Why religious belief isn’t a delusion – in psychological terms, at least

Source: The Guardian

Religious beliefs are typically incompatible with scientific evidence and observable reality, but aren’t considered to be delusions. Why not?

Conservative Party MP Jacob Rees-Mogg receives Holy Communion during the funeral of Cardinal Cormac Murphy O’Connor at Westminster Cathedral, London, Britain, September 13 2017. REUTERS/Mary Turner
 There’s nothing to be concerned about, in the psychiatric sense, when it comes to someone using religious beliefs to explain awful behaviour and views. Photograph: Mary Turner/Reuters

If someone told you, in all seriousness, that they talk to invisible beings who control the universe, you’d probably back away slowly, nodding and smiling, while desperately looking for the nearest exit or escape route. If this person then said they wanted to be in charge of your life, you’d probably do the same, but more urgently, and with a view to finding the nearest police officer.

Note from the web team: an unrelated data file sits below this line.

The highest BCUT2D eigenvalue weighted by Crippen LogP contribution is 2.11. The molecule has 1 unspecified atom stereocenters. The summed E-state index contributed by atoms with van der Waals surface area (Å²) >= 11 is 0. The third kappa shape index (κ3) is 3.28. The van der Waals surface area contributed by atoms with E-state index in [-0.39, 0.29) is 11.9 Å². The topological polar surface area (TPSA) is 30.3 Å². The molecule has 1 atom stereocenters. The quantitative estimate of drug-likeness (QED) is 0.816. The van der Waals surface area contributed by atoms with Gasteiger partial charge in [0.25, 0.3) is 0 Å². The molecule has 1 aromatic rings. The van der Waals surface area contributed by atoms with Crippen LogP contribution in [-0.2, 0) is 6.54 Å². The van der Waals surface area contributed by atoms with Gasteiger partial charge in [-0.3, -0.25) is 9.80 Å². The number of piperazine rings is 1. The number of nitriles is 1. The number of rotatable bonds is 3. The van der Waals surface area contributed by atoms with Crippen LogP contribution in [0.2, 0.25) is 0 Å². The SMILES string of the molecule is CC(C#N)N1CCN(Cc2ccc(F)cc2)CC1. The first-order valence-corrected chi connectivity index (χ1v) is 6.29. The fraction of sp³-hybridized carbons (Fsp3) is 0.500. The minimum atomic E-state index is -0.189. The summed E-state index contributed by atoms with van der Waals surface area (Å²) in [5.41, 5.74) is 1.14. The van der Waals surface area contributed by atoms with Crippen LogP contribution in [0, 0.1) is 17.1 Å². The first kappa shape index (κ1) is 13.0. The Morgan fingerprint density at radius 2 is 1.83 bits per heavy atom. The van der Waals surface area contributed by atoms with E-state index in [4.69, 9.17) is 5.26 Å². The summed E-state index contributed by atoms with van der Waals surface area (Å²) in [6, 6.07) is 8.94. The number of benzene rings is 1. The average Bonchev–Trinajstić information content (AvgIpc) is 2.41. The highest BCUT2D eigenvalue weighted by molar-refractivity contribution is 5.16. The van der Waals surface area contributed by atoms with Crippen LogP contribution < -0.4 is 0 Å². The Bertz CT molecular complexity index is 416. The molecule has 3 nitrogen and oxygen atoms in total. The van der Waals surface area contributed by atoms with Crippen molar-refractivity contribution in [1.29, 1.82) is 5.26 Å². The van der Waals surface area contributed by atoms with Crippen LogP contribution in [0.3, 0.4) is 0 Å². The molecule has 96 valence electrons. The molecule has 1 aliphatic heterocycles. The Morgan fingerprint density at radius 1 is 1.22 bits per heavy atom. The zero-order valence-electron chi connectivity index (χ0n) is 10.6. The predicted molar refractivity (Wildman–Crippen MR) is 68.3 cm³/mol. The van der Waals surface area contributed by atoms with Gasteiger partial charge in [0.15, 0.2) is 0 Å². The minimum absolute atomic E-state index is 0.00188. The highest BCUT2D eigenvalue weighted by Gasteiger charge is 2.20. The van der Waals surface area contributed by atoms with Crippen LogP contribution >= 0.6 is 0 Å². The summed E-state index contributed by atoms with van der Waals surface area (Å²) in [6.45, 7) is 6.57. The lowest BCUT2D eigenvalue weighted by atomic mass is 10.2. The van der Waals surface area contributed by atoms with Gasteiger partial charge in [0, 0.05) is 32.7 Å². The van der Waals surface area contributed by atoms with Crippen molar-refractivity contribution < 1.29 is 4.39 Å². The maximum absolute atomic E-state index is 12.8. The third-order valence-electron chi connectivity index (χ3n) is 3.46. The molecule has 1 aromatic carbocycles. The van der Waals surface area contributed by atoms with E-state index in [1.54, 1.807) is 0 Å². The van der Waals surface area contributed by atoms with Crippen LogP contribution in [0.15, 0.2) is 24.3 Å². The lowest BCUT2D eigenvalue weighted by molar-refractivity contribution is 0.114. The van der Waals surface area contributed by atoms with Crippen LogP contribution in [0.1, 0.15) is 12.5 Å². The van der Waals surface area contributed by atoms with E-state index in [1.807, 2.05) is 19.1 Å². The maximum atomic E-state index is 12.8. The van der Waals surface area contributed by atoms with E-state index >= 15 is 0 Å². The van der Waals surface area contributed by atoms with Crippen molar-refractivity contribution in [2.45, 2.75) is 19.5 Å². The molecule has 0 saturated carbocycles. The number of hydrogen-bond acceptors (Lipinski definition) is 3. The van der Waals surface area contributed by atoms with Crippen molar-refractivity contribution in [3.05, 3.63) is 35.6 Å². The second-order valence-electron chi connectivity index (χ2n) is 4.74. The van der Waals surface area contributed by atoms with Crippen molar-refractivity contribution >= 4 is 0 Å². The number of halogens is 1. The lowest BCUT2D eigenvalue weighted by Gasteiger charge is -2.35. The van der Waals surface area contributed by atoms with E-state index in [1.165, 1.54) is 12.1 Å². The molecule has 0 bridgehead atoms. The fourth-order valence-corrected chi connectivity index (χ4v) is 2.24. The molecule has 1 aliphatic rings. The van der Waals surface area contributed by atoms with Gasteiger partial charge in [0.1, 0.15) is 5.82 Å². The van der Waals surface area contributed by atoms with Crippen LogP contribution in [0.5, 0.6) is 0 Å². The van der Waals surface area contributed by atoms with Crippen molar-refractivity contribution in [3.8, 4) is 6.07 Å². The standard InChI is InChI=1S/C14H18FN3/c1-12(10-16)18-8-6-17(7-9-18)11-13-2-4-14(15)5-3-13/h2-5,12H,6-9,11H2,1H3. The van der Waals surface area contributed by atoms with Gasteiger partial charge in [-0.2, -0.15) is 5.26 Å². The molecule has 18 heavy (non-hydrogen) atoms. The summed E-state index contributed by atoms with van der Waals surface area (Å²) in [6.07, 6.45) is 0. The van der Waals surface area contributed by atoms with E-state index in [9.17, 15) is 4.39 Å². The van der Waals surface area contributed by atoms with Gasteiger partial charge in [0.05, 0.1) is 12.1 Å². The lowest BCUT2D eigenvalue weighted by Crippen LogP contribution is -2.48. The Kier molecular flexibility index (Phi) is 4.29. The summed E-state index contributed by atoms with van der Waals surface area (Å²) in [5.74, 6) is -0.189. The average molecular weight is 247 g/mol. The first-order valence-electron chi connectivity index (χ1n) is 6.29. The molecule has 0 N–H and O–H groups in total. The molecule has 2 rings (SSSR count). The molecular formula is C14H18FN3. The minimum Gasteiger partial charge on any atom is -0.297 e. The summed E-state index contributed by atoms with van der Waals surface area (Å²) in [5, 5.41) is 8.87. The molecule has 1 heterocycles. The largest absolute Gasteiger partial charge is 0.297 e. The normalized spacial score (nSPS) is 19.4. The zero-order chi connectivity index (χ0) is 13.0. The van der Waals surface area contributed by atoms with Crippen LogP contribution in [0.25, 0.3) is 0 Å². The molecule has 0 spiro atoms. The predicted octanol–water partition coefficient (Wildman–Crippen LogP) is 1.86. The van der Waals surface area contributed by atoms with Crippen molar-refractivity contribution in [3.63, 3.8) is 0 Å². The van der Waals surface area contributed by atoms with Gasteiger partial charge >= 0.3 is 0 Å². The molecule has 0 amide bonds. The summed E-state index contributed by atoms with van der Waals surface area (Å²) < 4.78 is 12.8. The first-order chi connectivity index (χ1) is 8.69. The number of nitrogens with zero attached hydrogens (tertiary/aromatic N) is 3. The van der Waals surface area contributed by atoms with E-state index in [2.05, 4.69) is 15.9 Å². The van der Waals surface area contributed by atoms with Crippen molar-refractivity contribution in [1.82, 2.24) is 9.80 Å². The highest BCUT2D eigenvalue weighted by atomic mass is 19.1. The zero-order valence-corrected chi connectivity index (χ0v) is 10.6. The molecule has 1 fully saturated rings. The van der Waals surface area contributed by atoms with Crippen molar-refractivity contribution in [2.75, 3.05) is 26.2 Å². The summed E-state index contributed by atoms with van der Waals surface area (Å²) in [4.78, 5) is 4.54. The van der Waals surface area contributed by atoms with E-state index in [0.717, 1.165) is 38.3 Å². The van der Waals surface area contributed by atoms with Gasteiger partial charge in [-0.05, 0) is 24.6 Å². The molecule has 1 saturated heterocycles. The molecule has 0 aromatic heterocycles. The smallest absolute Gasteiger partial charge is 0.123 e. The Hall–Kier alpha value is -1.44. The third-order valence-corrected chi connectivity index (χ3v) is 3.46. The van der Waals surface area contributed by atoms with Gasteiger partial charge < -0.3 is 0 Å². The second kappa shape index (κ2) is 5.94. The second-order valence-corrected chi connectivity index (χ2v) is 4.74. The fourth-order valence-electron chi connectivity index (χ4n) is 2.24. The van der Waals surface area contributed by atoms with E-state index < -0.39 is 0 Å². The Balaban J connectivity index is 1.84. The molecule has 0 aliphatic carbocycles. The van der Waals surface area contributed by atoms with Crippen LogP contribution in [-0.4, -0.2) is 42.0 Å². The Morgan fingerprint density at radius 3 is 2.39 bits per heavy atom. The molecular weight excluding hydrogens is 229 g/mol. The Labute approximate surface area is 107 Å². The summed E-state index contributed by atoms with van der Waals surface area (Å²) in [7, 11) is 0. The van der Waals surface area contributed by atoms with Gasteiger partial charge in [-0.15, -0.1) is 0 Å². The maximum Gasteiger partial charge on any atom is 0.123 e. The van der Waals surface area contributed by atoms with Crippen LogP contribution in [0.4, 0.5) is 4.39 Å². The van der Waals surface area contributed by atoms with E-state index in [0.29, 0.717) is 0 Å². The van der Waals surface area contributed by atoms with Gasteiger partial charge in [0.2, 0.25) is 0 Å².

And yet, this happens all the time. Arch Brexiter, unlikely Tory leadership candidate and human Pez-dispenser Jacob Rees-Mogg recently blamed his extreme and unpleasant views on his Catholicisim, which was seen as a valid excuse by many. Current placeholder prime minister Theresa May has made a big deal about how her Christian upbringing makes her suitable for the role. And despite the lawful separation of church and state, every official and wannabe US president has had to emphasise their religious inclinations. Even Trump, whose enthusiasm for maintaining the noble traditions of the presidency can be described as limited at best.

That’s interesting in itself if you step back; many people have attempted to pin mental health diagnoses on Donald Trump (unwisely, in my opinion), but his more-recent claims to be a representative of an all-powerful invisible deity who created the Earth in six days have been dismissed as just cynical pandering. Does that not seem … inconsistent?

Well, it shouldn’t be, because as they say, “You talk to God, you’re religious. God talks to you, you’re psychotic.” That’s a line from the TV show House MD, delivered by the eponymous acerbic medic played by Hugh Laurie. But variations of this comment have been made many times over the years. However, while it is seemingly intended to highlight the double-standards inherent in accepting someone’s religious views as fine while dismissing similarly unscientific claims as signs of mental disturbance, there is a valid reason for this apparent inconsistency.

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